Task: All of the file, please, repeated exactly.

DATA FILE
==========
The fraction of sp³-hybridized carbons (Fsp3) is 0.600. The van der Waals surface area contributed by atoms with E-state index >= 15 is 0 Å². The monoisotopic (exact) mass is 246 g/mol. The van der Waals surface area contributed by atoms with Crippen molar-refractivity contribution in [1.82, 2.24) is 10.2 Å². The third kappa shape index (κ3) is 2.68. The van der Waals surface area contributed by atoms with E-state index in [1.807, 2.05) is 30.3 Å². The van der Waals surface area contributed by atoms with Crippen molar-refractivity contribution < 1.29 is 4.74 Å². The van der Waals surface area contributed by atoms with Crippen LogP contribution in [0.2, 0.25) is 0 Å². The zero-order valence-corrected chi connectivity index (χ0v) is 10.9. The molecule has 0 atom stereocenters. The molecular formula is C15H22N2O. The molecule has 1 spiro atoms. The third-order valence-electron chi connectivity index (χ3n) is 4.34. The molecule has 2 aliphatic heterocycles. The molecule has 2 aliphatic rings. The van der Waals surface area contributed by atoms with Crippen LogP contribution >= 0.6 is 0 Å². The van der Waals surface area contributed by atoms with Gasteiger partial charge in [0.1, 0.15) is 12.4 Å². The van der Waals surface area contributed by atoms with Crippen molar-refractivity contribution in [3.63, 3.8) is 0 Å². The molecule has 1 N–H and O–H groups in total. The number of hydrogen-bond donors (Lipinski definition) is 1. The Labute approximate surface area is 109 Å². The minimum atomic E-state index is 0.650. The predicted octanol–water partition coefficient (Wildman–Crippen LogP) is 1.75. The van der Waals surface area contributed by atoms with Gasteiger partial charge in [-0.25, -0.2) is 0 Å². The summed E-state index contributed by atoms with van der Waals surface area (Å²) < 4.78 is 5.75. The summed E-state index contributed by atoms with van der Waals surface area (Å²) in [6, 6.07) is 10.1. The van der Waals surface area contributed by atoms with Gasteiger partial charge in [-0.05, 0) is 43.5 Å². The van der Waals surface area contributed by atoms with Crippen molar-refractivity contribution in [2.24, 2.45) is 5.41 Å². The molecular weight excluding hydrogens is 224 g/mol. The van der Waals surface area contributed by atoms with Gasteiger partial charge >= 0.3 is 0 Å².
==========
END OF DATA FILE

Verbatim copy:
The fraction of sp³-hybridized carbons (Fsp3) is 0.600. The van der Waals surface area contributed by atoms with E-state index >= 15 is 0 Å². The monoisotopic (exact) mass is 246 g/mol. The van der Waals surface area contributed by atoms with Crippen molar-refractivity contribution in [1.82, 2.24) is 10.2 Å². The third kappa shape index (κ3) is 2.68. The van der Waals surface area contributed by atoms with E-state index in [1.807, 2.05) is 30.3 Å². The van der Waals surface area contributed by atoms with Crippen molar-refractivity contribution < 1.29 is 4.74 Å². The van der Waals surface area contributed by atoms with Crippen LogP contribution in [0.2, 0.25) is 0 Å². The zero-order valence-corrected chi connectivity index (χ0v) is 10.9. The molecule has 0 atom stereocenters. The molecular formula is C15H22N2O. The molecule has 1 spiro atoms. The third-order valence-electron chi connectivity index (χ3n) is 4.34. The molecule has 2 aliphatic heterocycles. The molecule has 2 aliphatic rings. The van der Waals surface area contributed by atoms with Crippen LogP contribution >= 0.6 is 0 Å². The van der Waals surface area contributed by atoms with Gasteiger partial charge in [0.1, 0.15) is 12.4 Å². The van der Waals surface area contributed by atoms with Crippen molar-refractivity contribution in [3.63, 3.8) is 0 Å². The molecule has 1 N–H and O–H groups in total. The number of hydrogen-bond donors (Lipinski definition) is 1. The Labute approximate surface area is 109 Å². The minimum atomic E-state index is 0.650. The predicted octanol–water partition coefficient (Wildman–Crippen LogP) is 1.75. The van der Waals surface area contributed by atoms with Gasteiger partial charge in [-0.25, -0.2) is 0 Å². The summed E-state index contributed by atoms with van der Waals surface area (Å²) < 4.78 is 5.75. The summed E-state index contributed by atoms with van der Waals surface area (Å²) in [6, 6.07) is 10.1. The van der Waals surface area contributed by atoms with Gasteiger partial charge in [-0.05, 0) is 43.5 Å². The van der Waals surface area contributed by atoms with Crippen molar-refractivity contribution in [2.24, 2.45) is 5.41 Å². The molecular weight excluding hydrogens is 224 g/mol. The van der Waals surface area contributed by atoms with Gasteiger partial charge >= 0.3 is 0 Å².